- The federal government will pay about $21 million to
the families of four people who drowned off Sullivan's Island in 1997,
ending a four-year legal fight and another chapter in the sad story of
the sailboat Morning Dew.
- "The loss for both of these families has been so
dramatic and emotional," said attorney Gedney M. Howe III. "It's
great that it's over and that they can heal and move on, hopefully in a
- U.S. District Court Judge David Norton awarded $19 million
to the families last year. The Fourth Circuit Court of Appeals upheld the
ruling last April, and the government had until midnight Tuesday to take
the matter to the U.S. Supreme Court or ask the Fourth Circuit to reconsider.
- "We decided not to appeal, so it's over," said
Charles Miller, a spokesman for the Justice Department. The Treasury Department
has a special fund to pay judgments, so the $19 million award will not
affect the Coast Guard's budget, Miller added. The Coast Guard had no comment.
- Howe said that in addition to the $19 million, the families
would get an additional $2 million in interest earned while the case was
on appeal. The case, he said, "has been a long book with a lot of
chapters, and this is the last one."
- The story began in the early morning hours of Dec. 29,
1997, as Michael Cornett, 49, a respected country music figure from Hiltons,
Va., sailed off the coast with his two sons, Michael Paul, 16, Daniel,
13, and their cousin, Bobby Lee Hurd, 14, of Mountain City, Tenn.
- During a trial two years ago, evidence showed that the
34-foot sailboat collided with the jetties_ outside Charleston Harbor on
that blustery night. Cornett probably was on deck at the time and fell
overboard while the children slept down below. As the boat foundered, Daniel,
the 13-year-old, managed to radio a mayday at 2:17 a.m., but a Coast Guard
watch stander wasn't able to decipher the message and thought it was a
- Four hours later, a crewman on an inbound container ship
reported screams from the water. A harbor pilot notified the Coast Guard,
but no rescue mission was launched. The boys survived after the wreck but
died trying to _make it to shore at Sullivan's_Island.
- In his order after the trial, Norton wrote, "All
three children endured severe emotional distress in seeing the lights of
passing boats, their proximity to Sullivan's Island and the fading hope
of rescue, all while being slowly forced into the cold waters of the Atlantic
with little clothing or lifesaving equipment."
- Libby Cornett, mother of Daniel and Michael, testified
during the trial that, "It has tormented me, knowing they were out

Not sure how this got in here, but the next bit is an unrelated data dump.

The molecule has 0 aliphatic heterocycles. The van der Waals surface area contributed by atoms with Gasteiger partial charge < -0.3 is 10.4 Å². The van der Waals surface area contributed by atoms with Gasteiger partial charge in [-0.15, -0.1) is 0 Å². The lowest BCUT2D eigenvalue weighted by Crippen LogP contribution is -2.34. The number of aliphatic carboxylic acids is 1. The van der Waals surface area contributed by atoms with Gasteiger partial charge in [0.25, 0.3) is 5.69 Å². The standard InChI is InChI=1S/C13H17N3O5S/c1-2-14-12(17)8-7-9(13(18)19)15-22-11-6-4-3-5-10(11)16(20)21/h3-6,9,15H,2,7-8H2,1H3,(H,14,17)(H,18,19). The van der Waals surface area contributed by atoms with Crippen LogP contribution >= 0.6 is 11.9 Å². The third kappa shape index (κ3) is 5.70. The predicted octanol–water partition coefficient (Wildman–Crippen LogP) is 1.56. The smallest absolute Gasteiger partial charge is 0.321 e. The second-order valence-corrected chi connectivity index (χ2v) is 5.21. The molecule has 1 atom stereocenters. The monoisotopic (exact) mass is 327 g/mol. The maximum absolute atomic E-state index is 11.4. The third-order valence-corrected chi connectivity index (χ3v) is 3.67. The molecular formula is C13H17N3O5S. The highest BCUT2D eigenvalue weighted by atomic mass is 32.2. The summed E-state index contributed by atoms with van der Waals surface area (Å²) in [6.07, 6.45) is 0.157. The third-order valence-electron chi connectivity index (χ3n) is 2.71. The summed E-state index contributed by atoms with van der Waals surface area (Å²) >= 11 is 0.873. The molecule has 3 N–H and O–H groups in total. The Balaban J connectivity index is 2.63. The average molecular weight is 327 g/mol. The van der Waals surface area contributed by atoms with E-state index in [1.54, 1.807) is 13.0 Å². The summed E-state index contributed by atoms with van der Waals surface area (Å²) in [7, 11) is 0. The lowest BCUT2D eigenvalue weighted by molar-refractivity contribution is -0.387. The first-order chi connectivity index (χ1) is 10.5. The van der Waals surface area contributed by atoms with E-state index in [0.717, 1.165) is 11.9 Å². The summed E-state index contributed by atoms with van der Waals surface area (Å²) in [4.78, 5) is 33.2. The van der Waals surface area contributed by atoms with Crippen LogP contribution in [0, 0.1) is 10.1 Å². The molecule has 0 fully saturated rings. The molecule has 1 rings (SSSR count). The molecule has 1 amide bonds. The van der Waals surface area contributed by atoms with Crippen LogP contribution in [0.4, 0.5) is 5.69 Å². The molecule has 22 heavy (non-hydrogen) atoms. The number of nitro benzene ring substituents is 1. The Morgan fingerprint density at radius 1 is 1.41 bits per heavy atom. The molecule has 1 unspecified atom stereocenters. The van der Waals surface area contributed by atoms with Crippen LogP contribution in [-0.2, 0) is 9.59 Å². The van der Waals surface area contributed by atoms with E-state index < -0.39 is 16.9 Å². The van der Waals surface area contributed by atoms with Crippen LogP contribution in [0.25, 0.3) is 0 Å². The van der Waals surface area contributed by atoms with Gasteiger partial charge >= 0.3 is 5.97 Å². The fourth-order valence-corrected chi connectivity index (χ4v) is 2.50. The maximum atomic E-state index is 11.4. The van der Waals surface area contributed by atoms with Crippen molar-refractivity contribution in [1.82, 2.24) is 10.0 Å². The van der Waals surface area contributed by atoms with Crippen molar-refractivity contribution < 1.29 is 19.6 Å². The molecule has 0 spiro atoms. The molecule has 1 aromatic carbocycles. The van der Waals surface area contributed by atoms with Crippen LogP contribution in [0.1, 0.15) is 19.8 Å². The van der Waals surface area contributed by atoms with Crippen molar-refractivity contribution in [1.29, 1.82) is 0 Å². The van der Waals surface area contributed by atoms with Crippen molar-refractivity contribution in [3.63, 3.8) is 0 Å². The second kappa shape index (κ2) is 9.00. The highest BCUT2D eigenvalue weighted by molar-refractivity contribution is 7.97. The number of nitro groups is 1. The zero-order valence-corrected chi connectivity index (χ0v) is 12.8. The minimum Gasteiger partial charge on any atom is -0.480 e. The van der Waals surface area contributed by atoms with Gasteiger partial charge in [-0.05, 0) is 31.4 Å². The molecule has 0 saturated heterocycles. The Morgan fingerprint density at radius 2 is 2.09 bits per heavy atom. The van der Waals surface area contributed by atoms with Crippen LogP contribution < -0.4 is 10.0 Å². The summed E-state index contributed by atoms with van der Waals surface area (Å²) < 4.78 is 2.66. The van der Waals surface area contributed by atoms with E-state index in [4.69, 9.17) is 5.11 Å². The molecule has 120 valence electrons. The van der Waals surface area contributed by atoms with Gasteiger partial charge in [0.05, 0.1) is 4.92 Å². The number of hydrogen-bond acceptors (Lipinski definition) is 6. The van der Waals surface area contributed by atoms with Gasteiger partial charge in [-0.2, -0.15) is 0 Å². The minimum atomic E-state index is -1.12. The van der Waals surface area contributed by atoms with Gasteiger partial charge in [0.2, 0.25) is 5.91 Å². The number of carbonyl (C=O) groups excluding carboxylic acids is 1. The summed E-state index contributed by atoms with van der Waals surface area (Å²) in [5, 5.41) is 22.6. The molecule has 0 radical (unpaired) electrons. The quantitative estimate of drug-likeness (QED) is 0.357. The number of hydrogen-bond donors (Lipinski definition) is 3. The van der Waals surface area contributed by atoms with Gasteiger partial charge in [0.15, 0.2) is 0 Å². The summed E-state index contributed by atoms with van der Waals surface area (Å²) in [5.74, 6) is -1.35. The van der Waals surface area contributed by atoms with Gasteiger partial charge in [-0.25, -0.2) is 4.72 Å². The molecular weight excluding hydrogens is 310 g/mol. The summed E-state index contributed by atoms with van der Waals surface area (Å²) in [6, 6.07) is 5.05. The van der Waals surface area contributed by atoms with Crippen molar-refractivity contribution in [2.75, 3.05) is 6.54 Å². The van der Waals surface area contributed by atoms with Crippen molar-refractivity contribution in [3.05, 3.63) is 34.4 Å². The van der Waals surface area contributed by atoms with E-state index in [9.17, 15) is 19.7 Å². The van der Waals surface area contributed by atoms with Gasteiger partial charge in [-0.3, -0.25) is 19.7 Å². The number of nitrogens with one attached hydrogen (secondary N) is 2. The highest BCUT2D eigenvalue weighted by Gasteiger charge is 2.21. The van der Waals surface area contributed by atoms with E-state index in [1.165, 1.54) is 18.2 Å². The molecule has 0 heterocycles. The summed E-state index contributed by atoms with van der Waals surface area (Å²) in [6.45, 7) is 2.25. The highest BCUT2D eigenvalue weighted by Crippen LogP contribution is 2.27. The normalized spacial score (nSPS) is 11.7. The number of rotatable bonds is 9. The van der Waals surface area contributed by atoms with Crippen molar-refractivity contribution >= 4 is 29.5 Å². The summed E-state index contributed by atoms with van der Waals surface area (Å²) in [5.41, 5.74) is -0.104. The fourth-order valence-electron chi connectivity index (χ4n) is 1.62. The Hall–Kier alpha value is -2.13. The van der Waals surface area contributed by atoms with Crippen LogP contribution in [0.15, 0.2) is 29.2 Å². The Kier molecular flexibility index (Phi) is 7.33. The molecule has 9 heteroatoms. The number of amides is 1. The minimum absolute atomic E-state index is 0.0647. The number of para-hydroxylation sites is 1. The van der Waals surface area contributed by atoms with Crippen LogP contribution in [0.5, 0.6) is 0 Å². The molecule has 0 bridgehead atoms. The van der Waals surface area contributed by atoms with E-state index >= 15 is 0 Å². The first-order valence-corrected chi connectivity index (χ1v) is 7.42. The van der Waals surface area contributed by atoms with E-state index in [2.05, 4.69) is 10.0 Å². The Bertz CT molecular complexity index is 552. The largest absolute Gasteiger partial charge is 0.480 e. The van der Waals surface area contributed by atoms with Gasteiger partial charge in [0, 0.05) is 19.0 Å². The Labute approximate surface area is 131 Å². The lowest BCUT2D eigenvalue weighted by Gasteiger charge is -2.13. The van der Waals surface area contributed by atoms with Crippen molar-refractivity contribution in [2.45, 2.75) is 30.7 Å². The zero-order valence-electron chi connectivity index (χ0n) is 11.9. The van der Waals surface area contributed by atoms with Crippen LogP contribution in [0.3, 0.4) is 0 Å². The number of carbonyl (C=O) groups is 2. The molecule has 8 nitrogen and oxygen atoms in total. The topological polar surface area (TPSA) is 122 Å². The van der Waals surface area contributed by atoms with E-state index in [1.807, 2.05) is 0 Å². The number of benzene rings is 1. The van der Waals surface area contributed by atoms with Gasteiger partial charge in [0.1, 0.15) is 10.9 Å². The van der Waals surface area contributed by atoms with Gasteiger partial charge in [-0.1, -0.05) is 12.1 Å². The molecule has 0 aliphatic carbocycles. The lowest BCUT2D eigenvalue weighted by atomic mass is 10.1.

there all those hours. What had they been thinking? Were they afraid? Did
they know they were going to die?"
- Referring to Cornett's testimony, Norton said her "suffering,
sorrow, pain, emptiness and grief is unbearable. Ms. Cornett's loss is
amplified by the fact that she home-schooled her children and spent more
time with her children than the average parent. The untimely deaths of
her beloved children have essentially left her lifeless."
- Norton ruled that she should receive $6.3 million in
damages for each child. He said $6.3 million should be awarded to the parents
of Bobby Lee Hurd, who testified that their son was the center of their
lives. He did not award damages for the death of Michael Cornett, saying
that he probably drowned before he could have been rescued.
- "The families are still grieving and looking for
a positive thread to arrive in the grief process," Howe said, adding
that he thinks the case prompted the Coast Guard to improve its operations.
"Many friends have said there has been a noticeable difference in
the attitude and response of the local Coast Guard, so I think this case
sure has helped the average boater in this community."
- The Morning Dew incident triggered a nationwide review
of Coast Guard rescue policies. The National Transportation Safety Board
investigated and found Cornett's failure "to adequately assess, prepare
for and respond to the known risks" of an open ocean voyage was the
probable cause of the sailboat wreck, but that Coast Guard's response was
"substandard." The board made 16 safety recommendations to the
- The Coast Guard also did a top-level internal review,
bought new equipment and tightened its search and rescue procedures.
- "The lessons learned from the Morning Dew case,"
a Coast Guard admiral said, "will live on for many years to remind
mariners and the Coast Guard alike of the dangers of the sea and need for
constant vigilance against its hazards."
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